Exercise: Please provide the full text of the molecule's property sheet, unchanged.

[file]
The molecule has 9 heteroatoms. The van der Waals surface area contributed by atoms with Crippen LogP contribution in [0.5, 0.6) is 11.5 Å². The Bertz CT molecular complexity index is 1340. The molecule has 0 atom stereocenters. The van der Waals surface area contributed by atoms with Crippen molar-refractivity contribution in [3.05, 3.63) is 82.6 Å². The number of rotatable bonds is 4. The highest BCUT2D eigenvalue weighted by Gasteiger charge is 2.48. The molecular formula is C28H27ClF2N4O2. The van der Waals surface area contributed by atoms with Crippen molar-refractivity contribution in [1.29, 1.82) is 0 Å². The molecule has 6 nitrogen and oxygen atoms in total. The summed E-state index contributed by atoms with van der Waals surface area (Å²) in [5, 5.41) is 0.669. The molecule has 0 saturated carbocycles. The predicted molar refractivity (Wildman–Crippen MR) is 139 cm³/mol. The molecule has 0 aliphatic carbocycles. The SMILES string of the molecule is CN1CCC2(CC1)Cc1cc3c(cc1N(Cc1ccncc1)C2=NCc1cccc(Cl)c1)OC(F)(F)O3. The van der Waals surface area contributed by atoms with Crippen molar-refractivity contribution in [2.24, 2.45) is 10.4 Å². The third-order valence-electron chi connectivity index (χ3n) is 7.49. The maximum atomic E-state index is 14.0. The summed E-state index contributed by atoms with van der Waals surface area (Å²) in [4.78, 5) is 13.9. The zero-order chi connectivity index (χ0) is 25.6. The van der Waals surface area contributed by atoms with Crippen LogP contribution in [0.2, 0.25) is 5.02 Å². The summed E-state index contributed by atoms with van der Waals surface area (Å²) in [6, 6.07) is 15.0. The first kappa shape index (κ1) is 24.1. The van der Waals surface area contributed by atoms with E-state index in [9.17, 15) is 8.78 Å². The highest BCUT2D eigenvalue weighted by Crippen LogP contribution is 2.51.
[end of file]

The molecule has 9 heteroatoms. The van der Waals surface area contributed by atoms with Crippen LogP contribution in [0.5, 0.6) is 11.5 Å². The Bertz CT molecular complexity index is 1340. The molecule has 0 atom stereocenters. The van der Waals surface area contributed by atoms with Crippen molar-refractivity contribution in [3.05, 3.63) is 82.6 Å². The number of rotatable bonds is 4. The highest BCUT2D eigenvalue weighted by Gasteiger charge is 2.48. The molecular formula is C28H27ClF2N4O2. The van der Waals surface area contributed by atoms with Crippen molar-refractivity contribution in [1.29, 1.82) is 0 Å². The molecule has 6 nitrogen and oxygen atoms in total. The summed E-state index contributed by atoms with van der Waals surface area (Å²) in [5, 5.41) is 0.669. The molecule has 0 saturated carbocycles. The predicted molar refractivity (Wildman–Crippen MR) is 139 cm³/mol. The molecule has 0 aliphatic carbocycles. The SMILES string of the molecule is CN1CCC2(CC1)Cc1cc3c(cc1N(Cc1ccncc1)C2=NCc1cccc(Cl)c1)OC(F)(F)O3. The van der Waals surface area contributed by atoms with Crippen molar-refractivity contribution in [2.24, 2.45) is 10.4 Å². The third-order valence-electron chi connectivity index (χ3n) is 7.49. The maximum atomic E-state index is 14.0. The summed E-state index contributed by atoms with van der Waals surface area (Å²) in [4.78, 5) is 13.9. The zero-order chi connectivity index (χ0) is 25.6. The van der Waals surface area contributed by atoms with Crippen LogP contribution in [0.2, 0.25) is 5.02 Å². The summed E-state index contributed by atoms with van der Waals surface area (Å²) in [6, 6.07) is 15.0. The first kappa shape index (κ1) is 24.1. The van der Waals surface area contributed by atoms with E-state index in [9.17, 15) is 8.78 Å². The highest BCUT2D eigenvalue weighted by Crippen LogP contribution is 2.51.